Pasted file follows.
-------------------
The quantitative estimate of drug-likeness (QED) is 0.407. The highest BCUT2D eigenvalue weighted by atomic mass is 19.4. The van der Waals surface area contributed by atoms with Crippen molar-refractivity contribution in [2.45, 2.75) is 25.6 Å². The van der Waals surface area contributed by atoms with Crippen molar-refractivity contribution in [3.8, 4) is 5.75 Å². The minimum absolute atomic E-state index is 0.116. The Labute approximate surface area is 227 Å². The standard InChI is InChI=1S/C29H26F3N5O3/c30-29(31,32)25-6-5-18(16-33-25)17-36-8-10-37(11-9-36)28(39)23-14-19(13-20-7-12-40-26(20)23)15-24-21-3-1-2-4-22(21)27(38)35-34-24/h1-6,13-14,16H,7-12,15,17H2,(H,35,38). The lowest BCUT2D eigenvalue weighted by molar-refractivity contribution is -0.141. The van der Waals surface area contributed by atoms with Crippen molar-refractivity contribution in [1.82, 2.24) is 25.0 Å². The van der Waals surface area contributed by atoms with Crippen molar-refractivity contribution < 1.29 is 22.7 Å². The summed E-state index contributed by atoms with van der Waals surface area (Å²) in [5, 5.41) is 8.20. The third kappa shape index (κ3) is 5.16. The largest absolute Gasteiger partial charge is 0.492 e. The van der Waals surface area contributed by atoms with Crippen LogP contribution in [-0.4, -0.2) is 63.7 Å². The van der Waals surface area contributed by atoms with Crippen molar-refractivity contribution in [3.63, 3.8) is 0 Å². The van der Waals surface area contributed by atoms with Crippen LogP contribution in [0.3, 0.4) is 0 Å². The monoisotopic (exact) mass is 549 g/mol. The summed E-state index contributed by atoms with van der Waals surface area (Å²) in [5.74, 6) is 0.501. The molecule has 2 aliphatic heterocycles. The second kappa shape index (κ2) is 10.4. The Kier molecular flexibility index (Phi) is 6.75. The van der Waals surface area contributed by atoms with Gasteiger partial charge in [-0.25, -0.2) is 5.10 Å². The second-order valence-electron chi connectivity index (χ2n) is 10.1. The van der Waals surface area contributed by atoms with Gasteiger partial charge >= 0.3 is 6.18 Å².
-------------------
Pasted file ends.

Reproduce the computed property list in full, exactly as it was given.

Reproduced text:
The quantitative estimate of drug-likeness (QED) is 0.407. The highest BCUT2D eigenvalue weighted by atomic mass is 19.4. The van der Waals surface area contributed by atoms with Crippen molar-refractivity contribution in [2.45, 2.75) is 25.6 Å². The van der Waals surface area contributed by atoms with Crippen molar-refractivity contribution in [3.8, 4) is 5.75 Å². The minimum absolute atomic E-state index is 0.116. The Labute approximate surface area is 227 Å². The standard InChI is InChI=1S/C29H26F3N5O3/c30-29(31,32)25-6-5-18(16-33-25)17-36-8-10-37(11-9-36)28(39)23-14-19(13-20-7-12-40-26(20)23)15-24-21-3-1-2-4-22(21)27(38)35-34-24/h1-6,13-14,16H,7-12,15,17H2,(H,35,38). The lowest BCUT2D eigenvalue weighted by molar-refractivity contribution is -0.141. The van der Waals surface area contributed by atoms with Crippen molar-refractivity contribution in [1.82, 2.24) is 25.0 Å². The van der Waals surface area contributed by atoms with Crippen molar-refractivity contribution < 1.29 is 22.7 Å². The summed E-state index contributed by atoms with van der Waals surface area (Å²) in [5, 5.41) is 8.20. The third kappa shape index (κ3) is 5.16. The largest absolute Gasteiger partial charge is 0.492 e. The van der Waals surface area contributed by atoms with Crippen LogP contribution in [-0.4, -0.2) is 63.7 Å². The van der Waals surface area contributed by atoms with Crippen molar-refractivity contribution in [3.63, 3.8) is 0 Å². The van der Waals surface area contributed by atoms with Crippen LogP contribution in [0.3, 0.4) is 0 Å². The monoisotopic (exact) mass is 549 g/mol. The summed E-state index contributed by atoms with van der Waals surface area (Å²) in [5.74, 6) is 0.501. The molecule has 2 aliphatic heterocycles. The second kappa shape index (κ2) is 10.4. The Kier molecular flexibility index (Phi) is 6.75. The van der Waals surface area contributed by atoms with Gasteiger partial charge in [-0.25, -0.2) is 5.10 Å². The second-order valence-electron chi connectivity index (χ2n) is 10.1. The van der Waals surface area contributed by atoms with Gasteiger partial charge >= 0.3 is 6.18 Å².